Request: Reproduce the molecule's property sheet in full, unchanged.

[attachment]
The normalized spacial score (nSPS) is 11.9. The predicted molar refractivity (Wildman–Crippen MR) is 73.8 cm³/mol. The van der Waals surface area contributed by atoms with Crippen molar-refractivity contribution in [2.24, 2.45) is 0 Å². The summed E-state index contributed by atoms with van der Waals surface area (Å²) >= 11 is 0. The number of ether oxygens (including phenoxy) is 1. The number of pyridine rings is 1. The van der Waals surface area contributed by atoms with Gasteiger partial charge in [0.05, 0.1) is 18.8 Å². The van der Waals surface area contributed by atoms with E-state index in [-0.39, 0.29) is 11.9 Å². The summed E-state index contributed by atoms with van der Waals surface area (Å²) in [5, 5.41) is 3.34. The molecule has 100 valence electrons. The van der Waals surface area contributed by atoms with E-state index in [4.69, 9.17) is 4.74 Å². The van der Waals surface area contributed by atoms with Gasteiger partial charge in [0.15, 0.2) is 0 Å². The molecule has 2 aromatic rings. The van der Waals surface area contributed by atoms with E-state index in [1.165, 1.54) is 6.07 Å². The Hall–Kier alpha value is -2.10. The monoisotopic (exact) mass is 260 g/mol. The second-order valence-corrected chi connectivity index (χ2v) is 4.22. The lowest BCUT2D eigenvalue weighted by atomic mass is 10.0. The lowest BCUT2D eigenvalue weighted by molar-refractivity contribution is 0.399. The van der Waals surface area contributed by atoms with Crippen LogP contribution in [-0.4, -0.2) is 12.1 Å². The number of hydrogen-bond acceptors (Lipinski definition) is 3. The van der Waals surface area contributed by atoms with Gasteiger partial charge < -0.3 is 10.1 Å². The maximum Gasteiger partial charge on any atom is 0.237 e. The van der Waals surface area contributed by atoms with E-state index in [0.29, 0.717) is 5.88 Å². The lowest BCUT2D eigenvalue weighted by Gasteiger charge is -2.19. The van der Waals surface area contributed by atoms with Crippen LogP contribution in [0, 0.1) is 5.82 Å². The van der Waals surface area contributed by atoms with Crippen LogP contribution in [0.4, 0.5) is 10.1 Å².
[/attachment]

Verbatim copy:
The normalized spacial score (nSPS) is 11.9. The predicted molar refractivity (Wildman–Crippen MR) is 73.8 cm³/mol. The van der Waals surface area contributed by atoms with Crippen molar-refractivity contribution in [2.24, 2.45) is 0 Å². The summed E-state index contributed by atoms with van der Waals surface area (Å²) >= 11 is 0. The number of ether oxygens (including phenoxy) is 1. The number of pyridine rings is 1. The van der Waals surface area contributed by atoms with Gasteiger partial charge in [0.05, 0.1) is 18.8 Å². The van der Waals surface area contributed by atoms with E-state index in [-0.39, 0.29) is 11.9 Å². The summed E-state index contributed by atoms with van der Waals surface area (Å²) in [5, 5.41) is 3.34. The molecule has 100 valence electrons. The van der Waals surface area contributed by atoms with E-state index in [4.69, 9.17) is 4.74 Å². The van der Waals surface area contributed by atoms with Gasteiger partial charge in [0.15, 0.2) is 0 Å². The molecule has 2 aromatic rings. The van der Waals surface area contributed by atoms with E-state index in [1.165, 1.54) is 6.07 Å². The Hall–Kier alpha value is -2.10. The monoisotopic (exact) mass is 260 g/mol. The second-order valence-corrected chi connectivity index (χ2v) is 4.22. The lowest BCUT2D eigenvalue weighted by atomic mass is 10.0. The lowest BCUT2D eigenvalue weighted by molar-refractivity contribution is 0.399. The van der Waals surface area contributed by atoms with Crippen LogP contribution in [-0.4, -0.2) is 12.1 Å². The number of hydrogen-bond acceptors (Lipinski definition) is 3. The van der Waals surface area contributed by atoms with Gasteiger partial charge < -0.3 is 10.1 Å². The maximum Gasteiger partial charge on any atom is 0.237 e. The van der Waals surface area contributed by atoms with E-state index in [0.29, 0.717) is 5.88 Å². The lowest BCUT2D eigenvalue weighted by Gasteiger charge is -2.19. The van der Waals surface area contributed by atoms with Crippen LogP contribution in [0, 0.1) is 5.82 Å². The van der Waals surface area contributed by atoms with Crippen LogP contribution in [0.4, 0.5) is 10.1 Å².